I've been dying to try out Medrich's Bittersweet Chocolate Tart recipe...and having read it through, I noticed how unconventional it was. It calls for melted butter in the tart dough. While pressing the dough into the pans was easy, I was starting to wonder if I could make the dough stretch to cover all the surface areas. The crust would be super thin I realized.
The chocolate tart filling was also quick to make and only required setting in the oven. After pulling out the baked tart shells, you turn off the oven. You then pour the filling into the hot tart shells, and pop it all back into the oven to set for 10 minutes. Now how easy is that? The hardest part was waiting for it to cool down enough to eat it.
I didn't want to bother with decorating the tarts, so I sprinkled a little Fleur de Sel on top of half of them to see if it would taste okay. It did. But I prefer it without the salt.
Bebe inhaled it. The tart is somewhat like a shortbread cookie and is crispy, light and slightly sweet. The chocolate filling is custardy and truffle-like. I would say the crust to filling ratio is just right in the recipe since it is so rich and decadent. I used organic dark chocolate with 70percent cocoa content and I remember it being expensive. You can really taste the chocolate quality in this tart and should only use good quality chocolate. It's a keeper; especially the tart dough recipe.as per Posh-Kimchi's request: here's the recipe...adapted by cakebrain
Bittersweet Chocolate Tarts
8 T (1 stick) unsalted butter, melted
1/4 cup sugar
3/4 t pure vanilla extract
1/8 t salt
1 cup all-purpose flour
1 cup half-and-half
2 T sugar
8 oz bittersweet or semisweet chocolate, finely chopped
1 large egg, lightly whisked
eight 4-inch (measured across the top) fluted tartlet pans (about 3/4 inch deep) with removable bottoms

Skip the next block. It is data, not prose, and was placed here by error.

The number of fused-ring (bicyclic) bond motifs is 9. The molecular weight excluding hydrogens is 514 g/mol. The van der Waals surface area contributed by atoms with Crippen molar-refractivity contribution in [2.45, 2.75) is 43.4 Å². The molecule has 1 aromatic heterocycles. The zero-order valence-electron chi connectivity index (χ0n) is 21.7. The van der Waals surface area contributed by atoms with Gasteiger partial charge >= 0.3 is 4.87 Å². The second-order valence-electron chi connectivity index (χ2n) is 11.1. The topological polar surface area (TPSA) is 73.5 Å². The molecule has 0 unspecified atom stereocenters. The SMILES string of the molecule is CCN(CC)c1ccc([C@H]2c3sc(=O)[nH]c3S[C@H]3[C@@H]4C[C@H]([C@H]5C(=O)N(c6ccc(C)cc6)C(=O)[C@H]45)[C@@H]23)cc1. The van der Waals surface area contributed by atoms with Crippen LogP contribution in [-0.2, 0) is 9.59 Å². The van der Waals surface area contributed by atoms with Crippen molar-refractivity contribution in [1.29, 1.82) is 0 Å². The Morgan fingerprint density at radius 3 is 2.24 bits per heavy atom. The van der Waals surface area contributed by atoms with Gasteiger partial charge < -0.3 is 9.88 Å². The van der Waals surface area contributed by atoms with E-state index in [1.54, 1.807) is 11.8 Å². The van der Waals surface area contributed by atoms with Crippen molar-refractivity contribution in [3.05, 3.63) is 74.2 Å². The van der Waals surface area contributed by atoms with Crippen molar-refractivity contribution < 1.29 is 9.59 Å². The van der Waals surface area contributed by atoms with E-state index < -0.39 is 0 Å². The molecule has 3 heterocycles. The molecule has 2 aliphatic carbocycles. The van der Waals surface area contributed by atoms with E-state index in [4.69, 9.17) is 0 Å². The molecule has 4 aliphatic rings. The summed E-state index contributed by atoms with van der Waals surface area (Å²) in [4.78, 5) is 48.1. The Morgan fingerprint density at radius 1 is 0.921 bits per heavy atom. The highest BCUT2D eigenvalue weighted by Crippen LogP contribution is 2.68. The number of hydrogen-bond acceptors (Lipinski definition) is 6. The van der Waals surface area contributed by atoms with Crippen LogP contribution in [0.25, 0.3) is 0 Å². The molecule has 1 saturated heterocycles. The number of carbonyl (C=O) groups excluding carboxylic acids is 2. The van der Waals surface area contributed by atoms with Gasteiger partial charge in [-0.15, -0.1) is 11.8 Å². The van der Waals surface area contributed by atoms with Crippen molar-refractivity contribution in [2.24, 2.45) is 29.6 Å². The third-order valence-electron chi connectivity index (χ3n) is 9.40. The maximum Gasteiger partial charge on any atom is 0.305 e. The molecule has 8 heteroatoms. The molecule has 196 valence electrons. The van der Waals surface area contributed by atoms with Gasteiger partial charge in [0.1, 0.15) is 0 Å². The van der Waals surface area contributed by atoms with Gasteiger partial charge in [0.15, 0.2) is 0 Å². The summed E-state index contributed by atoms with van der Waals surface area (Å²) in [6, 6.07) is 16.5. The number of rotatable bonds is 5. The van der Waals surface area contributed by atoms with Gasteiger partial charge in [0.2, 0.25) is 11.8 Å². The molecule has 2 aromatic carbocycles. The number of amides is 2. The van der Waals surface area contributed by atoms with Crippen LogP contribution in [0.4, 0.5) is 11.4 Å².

*cakebrain's note: I think you can make do with 6 tart pans
- Position a rack in the lower third of the oven and preheat oven to 350 F.
- Crust: Combine melted butter, sugar, vanilla, and salt in a medium bowl. Mix in the flour just until blended. Divide the dough into 6 or 8 equal pieces (according to however many tart pans you're using). Press one piece very thinly and evenly across the bottom and up the sides of each pan. This takes patience--the amount of dough is just right (according to Medrich).
- Place the pans on a cookie sheet. Bake for 15 to 20 minutes, until the crusts are a deep golden brown.
- Meanwhile, make the filling: In a small saucepan, bring the half-and-half and sugar to a simmer. Remove the pan from the heat. Add the chopped chocolate and stir until completely melted and smooth.
- Just before the crust is done, whisk the egg into the chocolate mixture.
- When the crusts are ready, remove from the oven. Turn off the oven. Pour the hot chocolate filling mixture into the crusts. Return the tartlets to the turned-off oven for 5 to 10 minutes, or just until the filling begins to set around the edges but most of the center is still liquid when the pans are nudged. Set the sheet on a rack to let the filling continue to cool and set.
- Remove the pan sides and serve the tartlets warm or let them cool completely. Just before serving.
To use chocolate marked 62% to 64% instead of standard bittersweet: use 7 oz chocolate
To use chocolate marked 66% to 72% instead of standard bittersweet: use 5.5 oz chocolate and increase the sugar to 5 T